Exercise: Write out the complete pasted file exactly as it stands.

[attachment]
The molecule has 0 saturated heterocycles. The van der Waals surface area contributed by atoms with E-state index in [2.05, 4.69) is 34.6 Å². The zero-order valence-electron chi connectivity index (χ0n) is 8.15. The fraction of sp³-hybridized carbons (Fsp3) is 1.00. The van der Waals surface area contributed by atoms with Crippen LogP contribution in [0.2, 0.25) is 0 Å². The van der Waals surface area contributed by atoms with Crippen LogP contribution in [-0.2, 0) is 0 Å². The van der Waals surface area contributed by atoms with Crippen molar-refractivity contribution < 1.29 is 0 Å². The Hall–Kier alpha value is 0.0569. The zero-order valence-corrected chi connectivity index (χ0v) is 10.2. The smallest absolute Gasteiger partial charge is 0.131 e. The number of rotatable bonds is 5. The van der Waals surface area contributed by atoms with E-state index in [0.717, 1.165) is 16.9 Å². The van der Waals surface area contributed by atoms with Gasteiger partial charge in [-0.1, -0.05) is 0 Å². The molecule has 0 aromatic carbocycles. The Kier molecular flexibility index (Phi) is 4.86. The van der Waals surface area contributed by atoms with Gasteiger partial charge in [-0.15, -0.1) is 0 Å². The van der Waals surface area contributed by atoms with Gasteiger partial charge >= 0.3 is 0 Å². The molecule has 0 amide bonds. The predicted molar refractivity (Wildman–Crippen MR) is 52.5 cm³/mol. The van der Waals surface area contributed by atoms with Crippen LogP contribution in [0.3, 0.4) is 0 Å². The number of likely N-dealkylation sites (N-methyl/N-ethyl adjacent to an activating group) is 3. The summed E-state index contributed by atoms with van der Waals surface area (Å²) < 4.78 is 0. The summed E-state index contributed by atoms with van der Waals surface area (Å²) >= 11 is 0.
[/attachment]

The molecule has 0 saturated heterocycles. The van der Waals surface area contributed by atoms with E-state index in [2.05, 4.69) is 34.6 Å². The zero-order valence-electron chi connectivity index (χ0n) is 8.15. The fraction of sp³-hybridized carbons (Fsp3) is 1.00. The van der Waals surface area contributed by atoms with Crippen LogP contribution in [0.2, 0.25) is 0 Å². The van der Waals surface area contributed by atoms with Crippen LogP contribution in [-0.2, 0) is 0 Å². The van der Waals surface area contributed by atoms with Crippen molar-refractivity contribution < 1.29 is 0 Å². The Hall–Kier alpha value is 0.0569. The zero-order valence-corrected chi connectivity index (χ0v) is 10.2. The smallest absolute Gasteiger partial charge is 0.131 e. The number of rotatable bonds is 5. The van der Waals surface area contributed by atoms with E-state index in [0.717, 1.165) is 16.9 Å². The van der Waals surface area contributed by atoms with Gasteiger partial charge in [-0.1, -0.05) is 0 Å². The molecule has 0 aromatic carbocycles. The Kier molecular flexibility index (Phi) is 4.86. The van der Waals surface area contributed by atoms with Gasteiger partial charge in [-0.15, -0.1) is 0 Å². The van der Waals surface area contributed by atoms with Gasteiger partial charge >= 0.3 is 0 Å². The molecule has 0 amide bonds. The predicted molar refractivity (Wildman–Crippen MR) is 52.5 cm³/mol. The van der Waals surface area contributed by atoms with Crippen LogP contribution in [0.3, 0.4) is 0 Å². The number of likely N-dealkylation sites (N-methyl/N-ethyl adjacent to an activating group) is 3. The summed E-state index contributed by atoms with van der Waals surface area (Å²) < 4.78 is 0. The summed E-state index contributed by atoms with van der Waals surface area (Å²) >= 11 is 0.